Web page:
Atmospheric re-entry prediction

To get rid of large objects in orbit, such as with the Mir station, the European ATV cargo vessel or its Russian Progress counterpart, they are, whenever possible, manoeuvred to place them in a trajectory intercepting the dense layers of the atmosphere over risk-free areas such as the South Pacific, far from inhabited islands and air or maritime traffic.

For wreckage, such as the last stages of launchers or large, out-of-control satellites, this is not possible. They do however represent a hazard, because not all of their structures will be destroyed during re-entry. This is in particular the case with certain tanks or engine combustion chambers, which are designed to withstand high heat and pressure.

It is therefore difficult to model the date and consequently the geographical location of re-entry. This is due to the fact that the density of the atmosphere varies with solar activity and we cannot know the exact attitude of the object, nor its movement, which leads to uncertainty in the ballistic coefficient, which determines the extent of atmospheric friction. By assessing this coefficient with an uncertainty of 10%, we obtain a re-entry window and ground footprint.Ten days before re-entry, the uncertainty is one day, while ten hours before, it is one orbit, giving us a ground footprint 40,000 km long.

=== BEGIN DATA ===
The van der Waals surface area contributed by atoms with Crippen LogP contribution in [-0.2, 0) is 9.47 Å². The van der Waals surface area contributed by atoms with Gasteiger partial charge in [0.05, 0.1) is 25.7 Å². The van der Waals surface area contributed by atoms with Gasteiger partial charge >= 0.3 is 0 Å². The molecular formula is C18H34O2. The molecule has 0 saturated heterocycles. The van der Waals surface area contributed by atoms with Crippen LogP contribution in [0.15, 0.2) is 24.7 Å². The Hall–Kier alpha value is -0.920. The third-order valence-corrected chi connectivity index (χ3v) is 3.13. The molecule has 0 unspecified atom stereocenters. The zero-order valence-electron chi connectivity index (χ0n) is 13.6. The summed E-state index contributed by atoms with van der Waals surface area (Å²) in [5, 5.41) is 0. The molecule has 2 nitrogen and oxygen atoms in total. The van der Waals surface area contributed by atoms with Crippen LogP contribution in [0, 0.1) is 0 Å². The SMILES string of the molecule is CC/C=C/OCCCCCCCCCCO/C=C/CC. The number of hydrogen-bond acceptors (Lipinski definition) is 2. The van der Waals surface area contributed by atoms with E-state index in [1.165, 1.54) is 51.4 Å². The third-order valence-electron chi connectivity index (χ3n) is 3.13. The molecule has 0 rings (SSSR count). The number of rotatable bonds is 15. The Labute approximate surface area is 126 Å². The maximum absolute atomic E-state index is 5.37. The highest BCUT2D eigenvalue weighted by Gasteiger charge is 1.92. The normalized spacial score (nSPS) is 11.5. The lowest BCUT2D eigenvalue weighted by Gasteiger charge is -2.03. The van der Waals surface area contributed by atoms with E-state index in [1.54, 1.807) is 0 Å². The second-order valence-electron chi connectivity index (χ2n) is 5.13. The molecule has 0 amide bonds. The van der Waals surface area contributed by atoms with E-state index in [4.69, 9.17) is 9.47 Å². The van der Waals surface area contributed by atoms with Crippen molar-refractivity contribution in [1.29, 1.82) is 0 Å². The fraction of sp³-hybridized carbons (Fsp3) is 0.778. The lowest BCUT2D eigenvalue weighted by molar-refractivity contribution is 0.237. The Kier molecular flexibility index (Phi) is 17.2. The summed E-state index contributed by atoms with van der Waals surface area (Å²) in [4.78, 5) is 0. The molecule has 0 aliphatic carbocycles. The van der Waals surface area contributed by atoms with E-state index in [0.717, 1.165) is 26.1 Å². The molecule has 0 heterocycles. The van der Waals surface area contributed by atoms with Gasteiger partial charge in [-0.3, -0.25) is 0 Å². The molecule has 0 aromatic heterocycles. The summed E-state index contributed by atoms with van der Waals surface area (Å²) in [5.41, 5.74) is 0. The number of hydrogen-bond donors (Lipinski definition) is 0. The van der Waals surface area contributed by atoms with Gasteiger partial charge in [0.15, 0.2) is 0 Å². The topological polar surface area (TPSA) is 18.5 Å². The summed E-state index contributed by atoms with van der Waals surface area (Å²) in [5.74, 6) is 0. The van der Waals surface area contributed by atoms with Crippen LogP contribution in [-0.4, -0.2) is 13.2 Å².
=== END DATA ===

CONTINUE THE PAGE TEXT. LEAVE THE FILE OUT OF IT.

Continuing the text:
Figure 1

 Uncertainty concerning the ground footprint, for an LEO object, for a date of re-entry estimated a few hours before the actual date of re-entry

Prior to the “short-term” estimation of the re-entry phase of a space object (i.e. a few days to a few hours in advance), an analysis is performed of the space objects liable to re-enter the Earth’s atmosphere within a few weeks to a few months. This “medium – long-term” estimate enables the event to be anticipated and the characteristics of the objects concerned to be analysed (e.g. nationality of the space object, mass, etc.).

Figure 2

“Medium – Long-term” re-entry prediction for a space object in low orbit

Figure 2 gives the calculated re-entry date on the X-axis and the predicted re-entry date on the Y-axis. The blue circles represent the calculated re-entry dates and the grey lozenges the uncertainty around this date. The red line represents the date on which this object actually re-entered the Earth’s atmosphere